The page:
Indeed, Farber himself spends just $300 a month for rent (he rents a home from a friend who moved recently and gave him a good deal), roughly $225 a month on groceries and just $50 a month total on water and electricity (the temperate climate in Orosi means you rarely need heat or air conditioning). The veteran Volkswagen


salesman saves money by not owning a car (those over 65 ride municipal buses for free), which can be a significant expense in Costa Rica; for his cellphone, “I pay as I go … roughly $10 may last me a couple weeks or more,” he says, adding that “many people handle there their cellphones this way. You can get them recharged anywhere.”

His major expense is travel: He goes back to the U.S. to visit his mother in Florida several times a year and lately has spent part of the summer in Chicago helping out a friend with a dealership there. He also spends a good amount of money on health care. He says that while flights can be had for as little as $350 roundtrip during offseasons, the cost can be much higher the rest of the year.

In the saddle.

Martin Farber

Health care: Farber, who has permanent resident status in Costa Rica, says he pays about $90 per month to participate in the country’s health-care system — adding that the health care he’s received has been very good. (A 2018 study of health-care quality and access in more than 190 nations ranked Costa Rica No. 62.)

When he developed a detached retina, though, he paid for the procedure out of pocket so that he didn’t have to wait for the required surgery, he says — adding that the entire procedure cost him about $5,000. “I would have had to have waited four days,” he says, if he had not paid to expedite matters. “That might have been fine, but it might not.” And he adds that the quality of care depends on where you get it in the country.

Lifestyle: Though Farber says that he “moved here with no goals and no agenda,” he’s found plenty to do. “I take Spanish lessons two days a week for two hours a day. It’s been great. I never thought I would acquire a usable language in my 60s,” he says. He also rides his bike all around the area, does some writing and belongs to a community group that undertakes projects to improve the area.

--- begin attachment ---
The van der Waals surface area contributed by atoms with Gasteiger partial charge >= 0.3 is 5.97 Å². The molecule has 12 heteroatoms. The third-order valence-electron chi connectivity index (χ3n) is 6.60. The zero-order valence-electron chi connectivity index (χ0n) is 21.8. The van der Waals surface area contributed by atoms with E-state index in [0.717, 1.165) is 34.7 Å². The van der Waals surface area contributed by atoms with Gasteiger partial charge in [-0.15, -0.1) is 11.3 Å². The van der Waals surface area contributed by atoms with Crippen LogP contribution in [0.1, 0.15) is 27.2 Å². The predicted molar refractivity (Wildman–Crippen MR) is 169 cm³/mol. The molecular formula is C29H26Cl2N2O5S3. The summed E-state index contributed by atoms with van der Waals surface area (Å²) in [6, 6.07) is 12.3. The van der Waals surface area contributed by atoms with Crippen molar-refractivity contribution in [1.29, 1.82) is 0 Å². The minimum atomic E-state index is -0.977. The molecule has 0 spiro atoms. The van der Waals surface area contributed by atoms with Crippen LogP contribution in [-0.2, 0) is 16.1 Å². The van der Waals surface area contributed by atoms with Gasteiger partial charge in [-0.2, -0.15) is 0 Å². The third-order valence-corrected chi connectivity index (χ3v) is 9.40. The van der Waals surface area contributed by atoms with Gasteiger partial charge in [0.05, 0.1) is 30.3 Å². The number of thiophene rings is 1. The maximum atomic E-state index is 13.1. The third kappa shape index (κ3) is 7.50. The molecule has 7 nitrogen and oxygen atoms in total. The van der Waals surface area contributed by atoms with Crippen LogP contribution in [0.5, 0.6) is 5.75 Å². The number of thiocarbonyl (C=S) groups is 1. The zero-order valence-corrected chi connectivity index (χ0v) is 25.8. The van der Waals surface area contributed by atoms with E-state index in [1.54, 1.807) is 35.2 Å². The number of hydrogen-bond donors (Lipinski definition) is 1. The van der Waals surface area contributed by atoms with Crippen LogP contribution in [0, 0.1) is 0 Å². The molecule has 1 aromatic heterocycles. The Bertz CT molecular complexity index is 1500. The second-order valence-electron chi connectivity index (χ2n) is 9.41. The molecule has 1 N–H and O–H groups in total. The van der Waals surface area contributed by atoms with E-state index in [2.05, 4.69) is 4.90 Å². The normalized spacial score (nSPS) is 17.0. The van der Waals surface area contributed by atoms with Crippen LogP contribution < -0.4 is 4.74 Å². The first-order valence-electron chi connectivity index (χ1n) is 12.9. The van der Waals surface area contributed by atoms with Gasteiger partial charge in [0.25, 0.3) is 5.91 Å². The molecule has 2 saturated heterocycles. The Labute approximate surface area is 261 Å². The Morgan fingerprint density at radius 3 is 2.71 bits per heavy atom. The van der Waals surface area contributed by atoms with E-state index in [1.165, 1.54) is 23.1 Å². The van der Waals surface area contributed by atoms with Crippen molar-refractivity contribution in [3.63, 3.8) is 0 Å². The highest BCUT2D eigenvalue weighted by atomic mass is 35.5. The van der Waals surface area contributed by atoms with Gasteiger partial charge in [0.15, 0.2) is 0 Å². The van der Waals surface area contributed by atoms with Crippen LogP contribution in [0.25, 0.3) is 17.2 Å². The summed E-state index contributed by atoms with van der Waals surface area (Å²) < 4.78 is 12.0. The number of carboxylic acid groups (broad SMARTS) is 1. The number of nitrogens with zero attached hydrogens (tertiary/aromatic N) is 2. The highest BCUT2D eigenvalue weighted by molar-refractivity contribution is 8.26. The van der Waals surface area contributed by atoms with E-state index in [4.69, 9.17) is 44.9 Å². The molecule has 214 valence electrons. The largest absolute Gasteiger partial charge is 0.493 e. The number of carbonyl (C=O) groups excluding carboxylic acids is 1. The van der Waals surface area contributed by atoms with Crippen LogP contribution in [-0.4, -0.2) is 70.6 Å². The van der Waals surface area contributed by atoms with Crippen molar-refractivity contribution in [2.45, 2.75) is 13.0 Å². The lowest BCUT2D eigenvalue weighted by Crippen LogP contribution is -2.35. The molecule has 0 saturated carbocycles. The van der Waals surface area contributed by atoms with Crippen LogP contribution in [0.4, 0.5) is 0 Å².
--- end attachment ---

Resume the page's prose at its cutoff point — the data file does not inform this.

And he often simply takes in nature, which he says has been an essential part of why he feels calmer and more relaxed in Costa Rica than in the U.S. “I live at 3,000 feet but in a valley surrounded by coffee fields and lime trees and water. At night, if I open the windows, I can hear the river rushing by,” he says. “It is very calming … hundreds of trees everywhere … you know the Earth is alive.”

The historic Iglesia de San José de Orosi.


Cons: “I don’t want to overglorify. It’s not without its problems,” Farber says of Costa Rica. “There are social problems and downsides.” He notes that crime and petty theft can be a problem (“I am cautious,” he says of his approach) and seem to have increased since he moved there, and adds that he misses out on some cultural things because of where he lives. And, he says with a laugh, “I can’t order Thai food at 9 at night.” But, he adds: “These are trade-offs — in the afternoon, I get to walk in the coffee fields and see flocks of parrots.”

Residency: To qualify for Costa Rica’s pensionado visa, expats must prove that they have a pension of at least $1,000 coming in each month. (Here are the details of that program.) Once you have lived in Costa Rica for three years, you can apply for permanent residency. Farber used a lawyer to help him figure out the ins and outs of residency options; his entire path to permanent residency took about a year, he says.

The bottom line: “After five years I am still amazed and surprised that I made the decision to lead a life I never thought I would,” he says. And while he may not stay in Orosi forever — “the town doesn’t have an ambulance, [and] I don’t know what it will be like to be 80 there,” he says — he does plan to stay in Costa Rica in no small part because of the people and sense of community. “I have the feeling that life is good here,” he says. “It’s hard sometimes, but we are all in it together.”

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Mutual Funds Weekly: These money and investing tips can help you read the market’s signs and stay on your path




These money and investing stories were popular with MarketWatch readers over the past week.

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Mutual Funds Weekly: These money and investing tips can help you read the market’s signs and stay on your path




These money and investing stories were popular with MarketWatch readers over the past week.